Is Your Company’s Drug Policy Going to Pot?

Evan Rodd,

During the 2012 election, voters in Colorado and Washington
were faced with an interesting decision: Should recreational marijuana use be

Many states continue to legalize medical marijuana, while others
are considering similar measures for recreational use. Currently, 18 states have
laws regarding the legal consumption of marijuana.

There are many arguments for, and against the controversial
legislation. A huge spike to the local economy, and funds for education and
treatment programs from taxes collected are some of the pros. Cons include
increase in use, and, despite strict laws regarding use, potential safety
hazards such as driving under the influence. Despite how your state feels,
marijuana is still considered a Schedule
I controlled substance
under federal law.

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This could present a tricky situation for employers, but federal and state courts
have clearly stated that companies are still able to enforce drug policies that
prohibit the use of marijuana. Even before the legalization of recreation use, the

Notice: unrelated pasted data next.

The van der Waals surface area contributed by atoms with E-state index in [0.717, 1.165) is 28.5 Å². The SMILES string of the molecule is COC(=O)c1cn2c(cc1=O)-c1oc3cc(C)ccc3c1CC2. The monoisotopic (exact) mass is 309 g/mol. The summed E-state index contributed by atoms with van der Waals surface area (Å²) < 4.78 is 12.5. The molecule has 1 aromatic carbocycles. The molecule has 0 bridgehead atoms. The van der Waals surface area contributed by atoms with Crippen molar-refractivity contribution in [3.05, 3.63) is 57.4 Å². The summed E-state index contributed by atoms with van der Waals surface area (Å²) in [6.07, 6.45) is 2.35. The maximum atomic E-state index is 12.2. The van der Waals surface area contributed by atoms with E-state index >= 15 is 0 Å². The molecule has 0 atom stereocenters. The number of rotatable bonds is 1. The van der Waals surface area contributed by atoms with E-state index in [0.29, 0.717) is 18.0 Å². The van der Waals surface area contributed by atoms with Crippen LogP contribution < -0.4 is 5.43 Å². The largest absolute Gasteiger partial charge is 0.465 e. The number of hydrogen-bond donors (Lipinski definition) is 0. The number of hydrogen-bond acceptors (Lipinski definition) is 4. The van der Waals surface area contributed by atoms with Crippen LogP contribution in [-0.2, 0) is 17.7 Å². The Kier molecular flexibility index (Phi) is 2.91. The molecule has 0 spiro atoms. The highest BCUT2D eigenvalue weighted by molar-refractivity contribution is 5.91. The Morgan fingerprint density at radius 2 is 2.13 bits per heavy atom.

same applied to employees who are medical patients.

Recently, a Walmart employee in Michigan was fired after testing positive for marijuana,
despite being registered as a medical patient for cancer-related complications.
The courts sided with Walmart, who had a clear zero tolerance in effect.
Similar cases have occurred in other states, but the court was always on the
employer’s side. In short, federal law trumps state law, and employers are able
to take this into consideration when drafting their policies on drugs and

Courts have also ruled that the Americans with Disabilities act will not protect
medical marijuana patients. A patient may be disabled, but this is another
instance where federal law trumps state jurisdiction.

So, how can you prevent your office from turning into a Cheech and Chong movie?
Update your drug policies, and clarify that marijuana use for state regulated
recreational, or medicinal use is still against the rules. Provide clear rules
and expectations so employees are given a firm understanding. Also state that,
as before, employees are not allowed to come to work under the influence of
alcohol or drugs at any time. Make it clear that despite state law, your company
has the legal right to implement policies regarding the use of alcohol and

What are the 18 states that currently have laws regarding recreational, and
medicinal marijuana use? has provided us with a list.

  • Alaska
  • Arizona
  • California
  • Colorado
  • Connecticut
  • District of
  • Delaware
  • Hawaii
  • Maine
  • Massachusetts
  • Michigan
  • Montana
  • Nevada
  • New Jersey
  • New Mexico
  • Oregon
  • Rhode Island
  • Vermont
  • Washington

What do you think? How should employers address drug and alcohol policies as laws


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